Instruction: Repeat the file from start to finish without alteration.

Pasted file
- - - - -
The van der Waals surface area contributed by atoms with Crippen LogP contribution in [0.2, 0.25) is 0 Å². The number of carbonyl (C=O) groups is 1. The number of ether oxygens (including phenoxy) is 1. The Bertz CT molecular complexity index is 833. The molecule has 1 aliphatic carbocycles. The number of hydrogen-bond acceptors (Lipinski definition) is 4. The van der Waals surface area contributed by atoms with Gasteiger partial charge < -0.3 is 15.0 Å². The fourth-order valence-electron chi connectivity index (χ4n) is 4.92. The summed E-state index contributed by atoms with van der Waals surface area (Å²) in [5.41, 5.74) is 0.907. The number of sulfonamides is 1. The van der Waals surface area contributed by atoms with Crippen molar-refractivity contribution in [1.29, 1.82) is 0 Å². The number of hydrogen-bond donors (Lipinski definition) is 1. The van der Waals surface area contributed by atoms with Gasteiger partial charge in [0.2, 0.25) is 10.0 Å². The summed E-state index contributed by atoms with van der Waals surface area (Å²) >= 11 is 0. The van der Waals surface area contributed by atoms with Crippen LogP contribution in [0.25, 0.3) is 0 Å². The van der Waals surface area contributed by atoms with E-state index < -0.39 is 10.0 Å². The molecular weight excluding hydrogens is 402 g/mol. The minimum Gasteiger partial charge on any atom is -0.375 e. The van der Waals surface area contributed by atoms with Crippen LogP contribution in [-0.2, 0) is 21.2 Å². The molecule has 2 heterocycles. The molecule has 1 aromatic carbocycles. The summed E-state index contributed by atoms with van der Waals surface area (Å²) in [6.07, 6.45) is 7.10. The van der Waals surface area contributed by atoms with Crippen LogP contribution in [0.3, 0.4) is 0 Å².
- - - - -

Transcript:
The van der Waals surface area contributed by atoms with Crippen LogP contribution in [0.2, 0.25) is 0 Å². The number of carbonyl (C=O) groups is 1. The number of ether oxygens (including phenoxy) is 1. The Bertz CT molecular complexity index is 833. The molecule has 1 aliphatic carbocycles. The number of hydrogen-bond acceptors (Lipinski definition) is 4. The van der Waals surface area contributed by atoms with Gasteiger partial charge < -0.3 is 15.0 Å². The fourth-order valence-electron chi connectivity index (χ4n) is 4.92. The summed E-state index contributed by atoms with van der Waals surface area (Å²) in [5.41, 5.74) is 0.907. The number of sulfonamides is 1. The van der Waals surface area contributed by atoms with Crippen molar-refractivity contribution in [1.29, 1.82) is 0 Å². The number of hydrogen-bond donors (Lipinski definition) is 1. The van der Waals surface area contributed by atoms with Gasteiger partial charge in [0.2, 0.25) is 10.0 Å². The summed E-state index contributed by atoms with van der Waals surface area (Å²) >= 11 is 0. The van der Waals surface area contributed by atoms with Crippen LogP contribution in [0.25, 0.3) is 0 Å². The van der Waals surface area contributed by atoms with E-state index < -0.39 is 10.0 Å². The molecular weight excluding hydrogens is 402 g/mol. The minimum Gasteiger partial charge on any atom is -0.375 e. The van der Waals surface area contributed by atoms with Crippen LogP contribution in [-0.2, 0) is 21.2 Å². The molecule has 2 heterocycles. The molecule has 1 aromatic carbocycles. The summed E-state index contributed by atoms with van der Waals surface area (Å²) in [6.07, 6.45) is 7.10. The van der Waals surface area contributed by atoms with Crippen LogP contribution in [0.3, 0.4) is 0 Å².